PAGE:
The key discussions of the panel revolved around sharing experiences from across the multiple sectors working on gender and ICTs: challenges faced, success stories, and the work ahead. Olga Cavalli spoke about the introduction of gender discourse into the Argentinian technical sector through the involvement of women at different spaces. She presented figures related to internet access in Latin America and highlighted that the global gender gap in internet access is 200 million more men than women online. This leads to lesser access to opportunities, information, tools, and economic freedom. Speaking about the role of governments, she discussed initiatives to improve the digital infrastructure in some Latin American countries, as well as the School of Internet Governance, which has had a strict rule of 50% women participants since 2009.
Titi Akinsanmi spoke about the role of the private sector in addressing gender issues, such as looking at women on staff and boards of companies, as well as the WAG (Women at Google) initiative that is an empowerment network for women working at Google. She also emphasized the need to encourage girls and young women to pursue not only engineering and science careers but also to advance careers in internet policy work. On the economic impact of the internet on women’s lives, Titi discussed the necessity to make the case for the benefit of women’s access to the internet not only for information and communication (which are both very valuable for women’s empowerment) but also as a means to advance economical benefits for women.
Bishakha Datta introduced the importance of looking at mobile phones as a facilitator of women’s access to technology with the penetration rate in India being at 950 million, as opposed to 200 million broadband connections. She also spoke about the social challenges to women or LGBT people accessing the internet and its content – besides just the infrastructural challenges. Bishakha also spoke about gendered challenges in the Wikipedia community and how language and content management systems also play an important role. The socialization process of gender lead women to question their authority on certain topics or their ability to speak up on the internet.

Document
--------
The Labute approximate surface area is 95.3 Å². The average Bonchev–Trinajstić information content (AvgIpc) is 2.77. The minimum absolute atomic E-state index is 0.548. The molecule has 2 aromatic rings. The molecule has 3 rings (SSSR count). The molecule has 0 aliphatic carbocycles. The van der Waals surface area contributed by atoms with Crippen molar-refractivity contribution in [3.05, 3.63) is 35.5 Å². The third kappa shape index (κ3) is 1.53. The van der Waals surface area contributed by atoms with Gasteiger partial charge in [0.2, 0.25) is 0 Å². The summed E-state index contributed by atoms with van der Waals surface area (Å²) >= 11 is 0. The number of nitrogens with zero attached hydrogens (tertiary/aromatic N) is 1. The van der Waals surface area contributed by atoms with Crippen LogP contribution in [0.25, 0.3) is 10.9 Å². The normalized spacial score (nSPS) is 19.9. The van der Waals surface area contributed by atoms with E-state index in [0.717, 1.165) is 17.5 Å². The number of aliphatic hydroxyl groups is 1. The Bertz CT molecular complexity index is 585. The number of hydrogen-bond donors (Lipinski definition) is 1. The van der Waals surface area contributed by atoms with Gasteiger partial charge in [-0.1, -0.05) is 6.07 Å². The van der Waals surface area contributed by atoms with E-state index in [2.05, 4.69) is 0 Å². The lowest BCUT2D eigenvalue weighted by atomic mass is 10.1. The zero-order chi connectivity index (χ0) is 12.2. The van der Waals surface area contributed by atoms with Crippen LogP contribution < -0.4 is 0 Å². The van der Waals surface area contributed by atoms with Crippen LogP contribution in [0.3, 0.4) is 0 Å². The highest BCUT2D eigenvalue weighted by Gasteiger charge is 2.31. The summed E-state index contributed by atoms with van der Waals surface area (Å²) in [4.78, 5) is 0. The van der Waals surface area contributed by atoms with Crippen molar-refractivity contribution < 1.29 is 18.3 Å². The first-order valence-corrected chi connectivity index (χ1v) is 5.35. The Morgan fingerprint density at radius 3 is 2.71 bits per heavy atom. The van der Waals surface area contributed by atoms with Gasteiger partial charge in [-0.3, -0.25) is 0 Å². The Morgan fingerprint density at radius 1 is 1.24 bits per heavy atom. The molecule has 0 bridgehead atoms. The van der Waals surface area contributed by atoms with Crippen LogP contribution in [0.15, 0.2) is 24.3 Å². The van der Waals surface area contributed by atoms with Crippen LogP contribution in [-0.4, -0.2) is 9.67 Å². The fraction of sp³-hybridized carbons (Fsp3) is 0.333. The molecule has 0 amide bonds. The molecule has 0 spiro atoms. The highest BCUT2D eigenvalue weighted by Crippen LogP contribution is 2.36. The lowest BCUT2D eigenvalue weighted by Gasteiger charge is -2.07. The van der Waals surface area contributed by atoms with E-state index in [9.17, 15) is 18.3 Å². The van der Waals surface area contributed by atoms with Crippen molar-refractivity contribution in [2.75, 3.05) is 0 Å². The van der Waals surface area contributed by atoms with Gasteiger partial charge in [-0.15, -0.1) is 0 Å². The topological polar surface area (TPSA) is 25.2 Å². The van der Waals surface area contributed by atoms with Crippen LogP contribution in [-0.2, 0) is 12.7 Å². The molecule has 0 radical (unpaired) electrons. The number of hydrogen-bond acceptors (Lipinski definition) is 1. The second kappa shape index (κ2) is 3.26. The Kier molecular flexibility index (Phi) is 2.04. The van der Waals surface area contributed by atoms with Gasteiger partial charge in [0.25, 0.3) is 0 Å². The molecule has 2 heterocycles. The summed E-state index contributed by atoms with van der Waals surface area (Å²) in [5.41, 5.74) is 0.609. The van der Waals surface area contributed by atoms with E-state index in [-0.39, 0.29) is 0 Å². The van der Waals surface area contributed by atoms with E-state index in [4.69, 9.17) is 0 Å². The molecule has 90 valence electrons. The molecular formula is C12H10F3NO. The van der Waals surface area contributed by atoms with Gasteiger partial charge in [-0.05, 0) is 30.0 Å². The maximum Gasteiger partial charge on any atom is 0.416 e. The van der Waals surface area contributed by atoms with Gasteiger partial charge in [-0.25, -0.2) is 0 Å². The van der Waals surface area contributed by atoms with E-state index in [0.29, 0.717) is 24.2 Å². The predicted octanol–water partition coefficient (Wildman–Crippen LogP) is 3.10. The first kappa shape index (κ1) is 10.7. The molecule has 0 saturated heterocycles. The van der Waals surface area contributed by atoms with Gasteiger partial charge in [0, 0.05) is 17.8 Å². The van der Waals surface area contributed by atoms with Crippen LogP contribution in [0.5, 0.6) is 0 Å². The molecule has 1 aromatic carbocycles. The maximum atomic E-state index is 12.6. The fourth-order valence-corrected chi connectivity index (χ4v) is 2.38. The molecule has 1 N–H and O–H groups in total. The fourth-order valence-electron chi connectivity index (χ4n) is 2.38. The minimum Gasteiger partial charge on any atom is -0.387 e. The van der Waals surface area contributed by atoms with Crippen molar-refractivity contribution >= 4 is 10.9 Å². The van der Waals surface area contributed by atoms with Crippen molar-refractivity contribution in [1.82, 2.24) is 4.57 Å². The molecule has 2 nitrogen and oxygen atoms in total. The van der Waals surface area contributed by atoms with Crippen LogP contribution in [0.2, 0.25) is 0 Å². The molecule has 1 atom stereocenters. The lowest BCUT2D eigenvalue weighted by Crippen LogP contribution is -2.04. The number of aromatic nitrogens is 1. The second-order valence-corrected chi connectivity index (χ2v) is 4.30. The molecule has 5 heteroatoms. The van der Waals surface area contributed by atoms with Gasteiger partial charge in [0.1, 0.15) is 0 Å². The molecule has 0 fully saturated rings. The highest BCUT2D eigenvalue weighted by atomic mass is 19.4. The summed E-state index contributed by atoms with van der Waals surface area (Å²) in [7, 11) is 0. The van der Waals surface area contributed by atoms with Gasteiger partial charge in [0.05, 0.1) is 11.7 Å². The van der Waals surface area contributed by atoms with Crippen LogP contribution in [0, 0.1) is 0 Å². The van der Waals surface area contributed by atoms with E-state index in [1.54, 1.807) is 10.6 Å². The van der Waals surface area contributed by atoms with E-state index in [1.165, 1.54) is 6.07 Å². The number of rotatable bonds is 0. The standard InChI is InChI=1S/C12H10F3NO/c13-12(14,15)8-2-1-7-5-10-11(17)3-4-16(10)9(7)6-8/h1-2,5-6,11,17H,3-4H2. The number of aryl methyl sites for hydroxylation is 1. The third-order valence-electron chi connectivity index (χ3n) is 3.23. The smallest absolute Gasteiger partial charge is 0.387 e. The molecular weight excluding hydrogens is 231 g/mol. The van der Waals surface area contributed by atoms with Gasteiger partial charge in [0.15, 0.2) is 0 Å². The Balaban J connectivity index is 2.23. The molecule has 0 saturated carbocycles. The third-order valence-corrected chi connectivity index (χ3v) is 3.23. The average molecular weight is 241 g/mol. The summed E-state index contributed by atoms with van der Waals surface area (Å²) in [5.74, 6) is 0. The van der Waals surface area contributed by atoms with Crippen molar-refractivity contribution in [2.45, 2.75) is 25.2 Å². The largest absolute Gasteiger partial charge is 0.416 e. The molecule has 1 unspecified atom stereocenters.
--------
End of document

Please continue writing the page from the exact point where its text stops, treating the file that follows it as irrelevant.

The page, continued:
Finally, Kamilia Manaf spoke about the issue of online content regulation when it came to LGBT content, such as the examples from the EROTICS research in Indonesia. She elaborated on strategies that LGBT groups have been using to circumvent censorship and the conflation of sexual content with harmful content or pornography. The engagement of LGBTs in internet governance process was also an important topic discussed to enable intersections with internet and human rights work.
Together with the audience, the panelists then discussed action ideas for the Gender Dynamic Coalition to use the Internet Governance Forum to further examine and strategize around gender and the internet – from access to expression to policy work. A few concrete proposals included building the Dynamic Coalition into a network of multi-stakeholder organizations in order to work together in national, regional, and international governance forums but also to think of projects to work on between the forums. The second was to create stronger relationships with the media in order to push the issues into mainstream awareness. The third was to work on Women’s Internet Governance Schools in order to leverage gender and sexuality issues at internet governance forums through larger participation of feminist and LGBT activists.
Report drafted by Nadine Moawad from the Association for Progressive Communications on September 24, 2014.